… is easily Ben Vershbow, formerly of if:book.
The only post-IFB news I can find of him is a Book Expo Canada from June. I hope he is doing something appropriately awesome.
Wow, I totally agree. Always so excited to see those if:book posts — and especially his — light up in my RSS reader.
It’s one of those things that is hard to notice until it’s gone. Vershbow wasn’t a high-personality blogger; he was just incredibly, consistently smart and aware. And he anchored a really strong crew — Chris Meade was the other frequent co-poster — who kept everything cracking.
The blog at if: book still posts some good stuff, but the posting rate is less frequent, and it has a different personality. I am still devoted to it, but it’s like watching Simpsons Season Nine after watching Season Four.
I just had a nano-daydream about the missing Vershbow trudging through Himalayan snow — on the penultimate leg of an epic quest that has led him twice around the earth since June — when, at Book Expo Canada, he met a man who gave him the clue he’d been looking for… the first clue as to the hiding place of the Omega Book.
Which is not Ulysses, and it isn’t 2666 either.
It is not in any library, not in any bookstore. Only one exists.
It is not made of paper at all (although it has the form factor of a Penguin Classic).
In fact, it’s not made of any material you can find in this solar system.
But when you open it — when you fold back the matte black cover, which crackles a bit and smells like ozone — you see…
On the back part of the step, toward the right, I saw a small iridescent sphere of almost unbearable brilliance. At first I thought it was revolving; then I realised that this movement was an illusion created by the dizzying world it bounded. The Aleph’s diameter was probably little more than an inch, but all space was there, actual and undiminished. Each thing (a mirror’s face, let us say) was infinite things, since I distinctly saw it from every angle of the universe. I saw the teeming sea; I saw daybreak and nightfall; I saw the multitudes of America; I saw a silvery cobweb in the center of a black pyramid; I saw a splintered labyrinth (it was London); I saw, close up, unending eyes watching themselves in me as in a mirror; I saw all the mirrors on earth and none of them reflected me; I saw in a backyard of Soler Street the same tiles that thirty years before I’d seen in the entrance of a house in Fray Bentos; I saw bunches of grapes, snow, tobacco, lodes of metal, steam; I saw convex equatorial deserts and each one of their grains of sand; I saw a woman in Inverness whom I shall never forget; I saw her tangled hair, her tall figure, I saw the cancer in her breast; I saw a ring of baked mud in a sidewalk, where before there had been a tree; I saw a summer house in Adrogu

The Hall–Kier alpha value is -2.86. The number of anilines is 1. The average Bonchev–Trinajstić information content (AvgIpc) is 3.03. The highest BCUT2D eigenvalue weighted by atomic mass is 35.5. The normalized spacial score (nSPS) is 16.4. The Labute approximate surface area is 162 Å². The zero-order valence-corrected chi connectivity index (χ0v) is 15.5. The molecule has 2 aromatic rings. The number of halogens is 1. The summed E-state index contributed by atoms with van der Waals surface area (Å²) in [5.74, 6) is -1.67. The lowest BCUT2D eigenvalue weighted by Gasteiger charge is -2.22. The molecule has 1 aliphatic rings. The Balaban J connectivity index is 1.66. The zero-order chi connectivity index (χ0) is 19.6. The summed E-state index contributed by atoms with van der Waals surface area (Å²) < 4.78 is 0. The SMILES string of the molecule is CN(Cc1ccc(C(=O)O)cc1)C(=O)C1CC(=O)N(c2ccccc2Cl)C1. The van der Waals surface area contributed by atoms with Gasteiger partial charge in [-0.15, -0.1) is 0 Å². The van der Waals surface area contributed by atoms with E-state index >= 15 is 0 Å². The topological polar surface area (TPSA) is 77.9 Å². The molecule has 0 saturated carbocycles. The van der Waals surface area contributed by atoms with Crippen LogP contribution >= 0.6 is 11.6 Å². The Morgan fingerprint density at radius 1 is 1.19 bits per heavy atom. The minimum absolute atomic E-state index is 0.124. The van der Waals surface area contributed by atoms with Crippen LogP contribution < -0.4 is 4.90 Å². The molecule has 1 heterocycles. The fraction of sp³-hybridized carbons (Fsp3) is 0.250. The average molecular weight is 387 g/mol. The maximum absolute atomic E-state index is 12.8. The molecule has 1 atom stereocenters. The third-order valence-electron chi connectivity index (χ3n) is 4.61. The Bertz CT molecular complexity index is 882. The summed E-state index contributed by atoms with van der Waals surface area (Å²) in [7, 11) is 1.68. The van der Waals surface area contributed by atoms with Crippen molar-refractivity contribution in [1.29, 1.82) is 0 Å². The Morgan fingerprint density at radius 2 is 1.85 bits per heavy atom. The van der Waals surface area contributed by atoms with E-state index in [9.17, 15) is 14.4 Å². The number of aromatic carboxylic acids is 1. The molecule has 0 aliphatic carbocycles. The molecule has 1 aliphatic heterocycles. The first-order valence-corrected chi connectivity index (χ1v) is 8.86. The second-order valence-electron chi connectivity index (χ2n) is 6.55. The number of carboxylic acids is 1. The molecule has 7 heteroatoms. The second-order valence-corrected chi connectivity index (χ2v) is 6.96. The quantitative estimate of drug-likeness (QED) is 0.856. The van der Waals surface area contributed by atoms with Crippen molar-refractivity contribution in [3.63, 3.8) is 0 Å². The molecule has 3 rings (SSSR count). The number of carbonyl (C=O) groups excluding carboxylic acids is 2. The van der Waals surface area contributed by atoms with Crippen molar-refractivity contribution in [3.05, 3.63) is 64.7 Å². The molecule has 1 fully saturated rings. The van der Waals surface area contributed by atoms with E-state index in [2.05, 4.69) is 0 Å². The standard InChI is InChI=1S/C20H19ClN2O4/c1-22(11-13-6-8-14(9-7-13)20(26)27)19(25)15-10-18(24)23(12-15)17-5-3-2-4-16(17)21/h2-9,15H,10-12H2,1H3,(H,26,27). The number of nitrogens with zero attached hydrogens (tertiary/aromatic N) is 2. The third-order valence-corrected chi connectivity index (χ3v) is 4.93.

Close, but it was the Imposter Omega Book, discovered in the catacombs of a 4th Century monastery in the south of France, that was Borges.
Well, it was Borges except for every prime-numbered word, which had been switched for a synonym, and the distance between the original word and the synonym in the 2014 OED (long story), modulo 26, yielded a string of letters that pointed Vershbow to Lhasa.
Incredible as it may seem, I believe that the Aleph of Garay Street was a false Aleph. — JLB, “The Aleph”
You win this round, Borges… you win this round.
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